An economic recession doesn't mean market recoveries are far behind.

As many industries and economic sectors shut down earlier this spring in concerted efforts to reduce the spread of the coronavirus, many economists opined that the U.S. economy faced a certain recession.  Recessions are generally defined as two consecutive quarters of negative growth in U.S. production.  But other criteria may also be utilized to declare a recession, including a sharp rise in unemployment like we experienced this spring with the loss of tens of millions of jobs.

In early June the National Bureau of Economic Research officially announced that the longest period of economic expansion (128 months!) in U.S. history was officially over, as the Covid-19 pandemic launched the U.S. economy into a recession.  Many investors had already concluded that a recession was inevitable, as U.S. equity markets tumbled and contributed to the thirty-percent plus sell-off in the market that occurred in February and March.

What should investors do now that we are in a recession?

Now that we are in a confirmed recession, investors may be tempted to abandon equities and go to cash because of perceptions of recessions and their impact. But across the two years that follow a recession’s onset, equities have a history of positive performance.

Data covering the past century’s 15 US recessions show that investors tended to be rewarded for sticking with stocks. Exhibit 1 shows that in 11 of the 15 instances, or 73% of the time, returns on stocks were positive two years after a recession began. The annualized market return for the two years following the start of a recession averaged 7.8%.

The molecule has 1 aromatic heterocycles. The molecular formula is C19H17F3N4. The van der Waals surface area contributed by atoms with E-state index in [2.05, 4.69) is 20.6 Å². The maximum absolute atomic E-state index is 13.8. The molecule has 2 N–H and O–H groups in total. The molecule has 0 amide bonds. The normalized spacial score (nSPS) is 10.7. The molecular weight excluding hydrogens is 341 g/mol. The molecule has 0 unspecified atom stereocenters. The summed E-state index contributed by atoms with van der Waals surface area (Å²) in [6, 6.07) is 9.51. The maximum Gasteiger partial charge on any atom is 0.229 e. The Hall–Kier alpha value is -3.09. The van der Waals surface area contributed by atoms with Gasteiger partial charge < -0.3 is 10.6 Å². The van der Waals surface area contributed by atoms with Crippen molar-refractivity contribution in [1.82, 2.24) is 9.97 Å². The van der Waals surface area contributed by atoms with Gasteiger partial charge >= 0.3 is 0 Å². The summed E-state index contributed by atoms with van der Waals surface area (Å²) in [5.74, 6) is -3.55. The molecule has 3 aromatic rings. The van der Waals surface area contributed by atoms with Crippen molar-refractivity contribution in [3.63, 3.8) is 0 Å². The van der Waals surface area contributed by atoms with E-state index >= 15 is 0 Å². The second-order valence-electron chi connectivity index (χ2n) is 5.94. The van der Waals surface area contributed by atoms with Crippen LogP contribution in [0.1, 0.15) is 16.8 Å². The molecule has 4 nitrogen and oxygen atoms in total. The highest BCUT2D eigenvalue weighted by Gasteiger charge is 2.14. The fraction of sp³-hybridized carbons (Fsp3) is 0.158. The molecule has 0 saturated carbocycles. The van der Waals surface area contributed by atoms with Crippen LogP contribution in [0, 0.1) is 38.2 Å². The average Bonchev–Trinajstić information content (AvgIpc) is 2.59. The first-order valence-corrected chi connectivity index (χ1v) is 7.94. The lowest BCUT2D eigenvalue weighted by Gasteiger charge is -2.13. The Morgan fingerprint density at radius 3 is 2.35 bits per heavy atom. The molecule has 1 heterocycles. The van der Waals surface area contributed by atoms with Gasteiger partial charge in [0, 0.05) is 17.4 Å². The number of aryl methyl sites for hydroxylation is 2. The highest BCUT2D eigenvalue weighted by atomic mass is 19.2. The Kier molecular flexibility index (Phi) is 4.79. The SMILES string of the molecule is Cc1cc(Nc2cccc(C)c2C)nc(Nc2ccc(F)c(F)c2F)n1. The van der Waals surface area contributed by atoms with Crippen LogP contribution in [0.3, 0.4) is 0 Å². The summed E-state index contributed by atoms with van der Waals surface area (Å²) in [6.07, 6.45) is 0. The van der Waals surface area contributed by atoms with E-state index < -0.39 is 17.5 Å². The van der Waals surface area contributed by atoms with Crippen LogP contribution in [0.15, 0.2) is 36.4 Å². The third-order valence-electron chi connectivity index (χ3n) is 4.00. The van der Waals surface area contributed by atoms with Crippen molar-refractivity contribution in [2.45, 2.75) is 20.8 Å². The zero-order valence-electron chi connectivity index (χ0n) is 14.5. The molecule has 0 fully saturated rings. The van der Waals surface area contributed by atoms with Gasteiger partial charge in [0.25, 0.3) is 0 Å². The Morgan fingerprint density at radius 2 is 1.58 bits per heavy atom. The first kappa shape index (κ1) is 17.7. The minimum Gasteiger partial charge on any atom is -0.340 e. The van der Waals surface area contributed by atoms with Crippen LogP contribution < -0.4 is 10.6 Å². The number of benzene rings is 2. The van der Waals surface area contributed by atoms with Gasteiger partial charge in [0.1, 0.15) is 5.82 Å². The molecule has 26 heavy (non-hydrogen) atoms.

Exhibit 1.  Downturns, Followed by Upturns

Growth of $10,000 investment in the Fama/French Total US Market Research Index for 24 months.

Recessions do not necessarily mean negative returns for equity markets.

Past performance is not a guarantee of future results.  Performance, listed in US dollars, includes the reinvestment of dividends and capital gains.  These indices are not available for direct investment; therefore their performance does not reflect the expenses associated with owning the actual portfolio.
Growth of wealth shows the growth of a $10,000 hypothetical investment in the securities in the Fama/French US Total Market Research Index over the 24 months starting the month after the relevant recession start date.  Data sample includes 15 recessions as identified by the National Bureau of Economic Research from October 1926 to December 2007.

Recessions understandably trigger worries over how markets might perform going forward. But history shows that moving out of stock positions can be a mistake and cause investors to miss out on significant market returns in the months that follow the onset of the recession.

Sources:  Dimensional Fund Advisors, Bloomberg Businessweek